Mental health articles

OF mental health care and mentally ill

the field of infant research

Close study of infant development has provided understanding of the innate
capacities of infants and the quality of care needed to promote healthy
development. Infant research examines the ability of infants to both perceive and
communicate affective states, to differentiate their primary carer from others and to interact with them. Carers and infants establish patterns of interaction in
which the carer modulates the infant’s overall level of neurophysiological
arousal. Providing optimal infant care requires the caregiver to maintain
appropriate levels of arousal in the infant and be responsive to the infant’s
expressions of his internal state. The infant experiences his carer as available,
appropriately and consistently responsive, and from these repeated experiences
internalises and gradually develops the ability to regulate his own emotional
responses and level of arousal. Several areas of infant competence have been
described in the field of infant research:
Programmed for social interaction—The infant shows preferential attention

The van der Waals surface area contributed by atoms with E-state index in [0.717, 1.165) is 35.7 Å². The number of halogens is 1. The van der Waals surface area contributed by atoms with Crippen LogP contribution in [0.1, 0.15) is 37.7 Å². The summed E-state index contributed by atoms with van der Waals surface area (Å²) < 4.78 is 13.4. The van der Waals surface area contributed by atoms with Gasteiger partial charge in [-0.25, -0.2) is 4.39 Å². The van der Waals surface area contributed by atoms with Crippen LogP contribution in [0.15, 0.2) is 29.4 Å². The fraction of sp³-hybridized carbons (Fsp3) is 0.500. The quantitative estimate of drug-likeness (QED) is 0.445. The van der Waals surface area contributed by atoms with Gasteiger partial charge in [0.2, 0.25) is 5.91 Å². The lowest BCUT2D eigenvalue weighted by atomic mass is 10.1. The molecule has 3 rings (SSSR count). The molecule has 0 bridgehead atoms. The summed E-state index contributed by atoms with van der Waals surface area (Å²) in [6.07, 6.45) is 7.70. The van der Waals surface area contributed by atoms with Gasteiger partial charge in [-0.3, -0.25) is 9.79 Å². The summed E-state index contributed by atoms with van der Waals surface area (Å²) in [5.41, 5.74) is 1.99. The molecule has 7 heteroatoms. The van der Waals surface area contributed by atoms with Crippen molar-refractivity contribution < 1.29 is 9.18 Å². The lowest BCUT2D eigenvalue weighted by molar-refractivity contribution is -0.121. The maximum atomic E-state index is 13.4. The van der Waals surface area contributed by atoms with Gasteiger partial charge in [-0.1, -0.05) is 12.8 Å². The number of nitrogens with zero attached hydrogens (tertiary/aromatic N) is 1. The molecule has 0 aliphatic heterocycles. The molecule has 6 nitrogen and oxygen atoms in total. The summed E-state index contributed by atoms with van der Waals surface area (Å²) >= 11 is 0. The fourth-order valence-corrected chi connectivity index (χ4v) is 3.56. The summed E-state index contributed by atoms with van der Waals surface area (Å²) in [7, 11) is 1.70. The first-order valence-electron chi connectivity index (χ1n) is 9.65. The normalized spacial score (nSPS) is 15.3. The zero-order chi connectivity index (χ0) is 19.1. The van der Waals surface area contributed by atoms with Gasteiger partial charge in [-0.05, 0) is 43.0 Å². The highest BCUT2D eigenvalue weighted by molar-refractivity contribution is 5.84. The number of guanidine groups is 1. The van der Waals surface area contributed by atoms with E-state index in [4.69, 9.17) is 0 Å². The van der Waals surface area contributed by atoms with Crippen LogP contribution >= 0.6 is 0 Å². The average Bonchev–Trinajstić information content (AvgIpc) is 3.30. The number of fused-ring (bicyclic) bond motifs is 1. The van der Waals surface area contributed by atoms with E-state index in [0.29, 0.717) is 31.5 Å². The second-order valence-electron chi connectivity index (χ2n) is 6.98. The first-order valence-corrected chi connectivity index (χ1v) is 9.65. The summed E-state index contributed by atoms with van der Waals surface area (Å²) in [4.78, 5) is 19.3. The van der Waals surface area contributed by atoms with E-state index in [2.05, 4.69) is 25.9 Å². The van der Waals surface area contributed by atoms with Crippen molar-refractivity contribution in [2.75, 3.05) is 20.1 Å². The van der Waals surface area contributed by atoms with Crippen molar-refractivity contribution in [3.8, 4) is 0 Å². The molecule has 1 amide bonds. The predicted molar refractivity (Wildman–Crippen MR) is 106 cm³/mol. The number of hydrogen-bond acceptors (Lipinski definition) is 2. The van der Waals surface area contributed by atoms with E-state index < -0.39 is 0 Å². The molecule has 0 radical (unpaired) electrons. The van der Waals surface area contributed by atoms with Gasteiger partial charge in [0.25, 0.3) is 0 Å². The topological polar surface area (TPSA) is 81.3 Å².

to the human face and voice, and can imitate facial expressions. The infant
responds to changes in his carer’s emotional state. The infant shows unease,
aversion to ‘mistimed communications’ or to non-response.
Ability to communicate emotional experience—Infants show a range of
emotional expressions from birth that can be recognised by their carers.
Proto-conversation—Infants and carers develop proto-conversations by eight
weeks that embody the characteristics of speech, with turn-taking, modulation
of attention and matching or mirroring of gesture and vocalisations.
Social and affective interaction—Infants and carers communicate and play by
three months. Infants use motor skills and communication skills to engage their
carer in joint attention and communications about objects.
Self-regulation—Infants move towards self-development and self-regulation of
affect, over time being able to manage their own internal state through repeated
experiences of external support from the primary caregiver to assist in
managing feelings and arousal.

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